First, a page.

- Marc Bain
Japanese retailer is using this polka-dot suit to bring its custom-fit clothes to the world
Start Today may not be a household name around the world yet, but the retailer is huge in Japan.
It’s best known for operating Zozotown, Japan’s largest fashion e-commerce marketplace, which played host to a couple billion dollars worth of transactions last year (pdf). This year, Start Today officially launched its own private label brand, Zozo, which sells inexpensive basics, including plain crewneck t-shirts for 1,200 yen (about $11) and jeans for 3,800 yen (about $34.50). What separates Zozo’s clothes from others in their price range, though, is that they’re custom-fit.
Start Today spent seven years developing its clothes-sizing process, which begins with the Zozosuit—a bodysuit covered in more than 300 stretchable markers that the Zozo app reads to come up with detailed measurements of your body. Today, the company announced that it’s expanding Zozo and its unique sizing solution to 72 different countries around the world. Right now it’s running a campaign to give away 100,000 custom-fit denim and t-shirt sets to promote the global rollout. Full, shoppable sites will go live in all the countries, which include Australia, China, Brazil, India, the US, the UK, and more, on July 30.
Zozo sends out its Zozosuit for free, though shipping charges apply in certain regions. Once you’ve put it on and measured yourself with the Zozo app, algorithms process all the data to determine the fit of your clothes. Zozo says to create all the clothing patterns it uses—meaning the various flat shapes that fabric is cut into before it’s assembled into a three-dimensional garment—it considered thousands of different body shapes.
The company has previously tried to bring its e-commerce business to other markets, including China and the US (paywall), and now appears to be making a run to compete with global clothing giants such as Uniqlo and Gap. It says the response in Japan so far is encouraging. Pre-orders for Zozosuits in its home country started in November of last year, and Zozo tallied a million orders within six months.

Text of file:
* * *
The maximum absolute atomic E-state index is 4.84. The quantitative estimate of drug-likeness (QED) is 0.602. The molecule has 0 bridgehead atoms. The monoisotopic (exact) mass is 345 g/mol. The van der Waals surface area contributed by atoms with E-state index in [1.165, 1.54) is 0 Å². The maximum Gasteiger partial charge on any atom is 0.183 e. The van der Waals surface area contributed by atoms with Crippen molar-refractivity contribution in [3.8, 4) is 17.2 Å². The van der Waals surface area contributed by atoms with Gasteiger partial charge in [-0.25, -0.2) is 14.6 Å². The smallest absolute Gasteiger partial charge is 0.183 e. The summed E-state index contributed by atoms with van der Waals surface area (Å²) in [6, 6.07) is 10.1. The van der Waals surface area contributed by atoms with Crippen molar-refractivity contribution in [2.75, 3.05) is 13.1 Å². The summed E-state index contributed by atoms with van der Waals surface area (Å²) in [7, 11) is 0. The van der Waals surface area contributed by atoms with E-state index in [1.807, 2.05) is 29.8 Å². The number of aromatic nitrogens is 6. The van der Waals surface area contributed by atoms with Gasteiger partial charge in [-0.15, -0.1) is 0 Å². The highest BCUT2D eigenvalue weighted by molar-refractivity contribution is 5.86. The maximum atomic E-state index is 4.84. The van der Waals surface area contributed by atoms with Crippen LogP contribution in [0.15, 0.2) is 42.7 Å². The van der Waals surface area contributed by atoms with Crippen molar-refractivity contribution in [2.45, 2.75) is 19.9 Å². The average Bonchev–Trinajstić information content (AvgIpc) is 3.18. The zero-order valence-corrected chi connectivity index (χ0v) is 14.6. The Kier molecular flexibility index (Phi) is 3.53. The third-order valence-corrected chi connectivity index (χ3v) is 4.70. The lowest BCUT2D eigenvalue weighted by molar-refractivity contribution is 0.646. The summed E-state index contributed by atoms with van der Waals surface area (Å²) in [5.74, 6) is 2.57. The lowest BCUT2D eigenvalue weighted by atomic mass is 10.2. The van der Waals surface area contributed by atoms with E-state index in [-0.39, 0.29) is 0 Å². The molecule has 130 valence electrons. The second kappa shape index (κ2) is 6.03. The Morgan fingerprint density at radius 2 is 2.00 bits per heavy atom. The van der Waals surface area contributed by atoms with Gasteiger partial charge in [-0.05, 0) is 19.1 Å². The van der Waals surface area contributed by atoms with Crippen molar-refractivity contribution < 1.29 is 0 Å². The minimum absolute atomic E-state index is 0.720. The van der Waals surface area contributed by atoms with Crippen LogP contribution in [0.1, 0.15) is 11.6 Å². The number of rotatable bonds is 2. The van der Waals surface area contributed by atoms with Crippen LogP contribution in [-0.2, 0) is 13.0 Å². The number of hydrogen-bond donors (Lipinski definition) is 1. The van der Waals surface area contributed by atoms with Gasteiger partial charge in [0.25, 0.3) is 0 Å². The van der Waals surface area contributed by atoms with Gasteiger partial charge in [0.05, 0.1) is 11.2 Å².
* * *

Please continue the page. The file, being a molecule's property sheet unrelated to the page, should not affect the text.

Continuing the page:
Its sales pitch is that the standardized sizing that almost all brands use makes no sense when human bodies aren’t standardized. (And those standardized sizes fluctuate wildly from brand to brand anyway.) “The time where people adapt to clothing is over,” Yusaku Maezawa, Start Today’s founder and CEO, said in a press conference. “This is the new era where clothes adapt to people.”
It’s a major challenge to make individual items of clothing for every customer when you’re producing for countries around the world, but Zozo says it has developed an automated, made-to-order production line. The company uses the body data it collects to calculate how much demand there is for different pattern sizes, allowing it to hold the correct amount of stock for each. Rather than weeks to produce and ship a custom-fit item of clothing, Zozo said when it launched that it can deliver its clothes within two weeks, and in some cases as soon as the following day.
This story has been updated to clarify that the current campaign is focused on a giveaway of custom-fit t-shirts and denim rather than Zozosuits.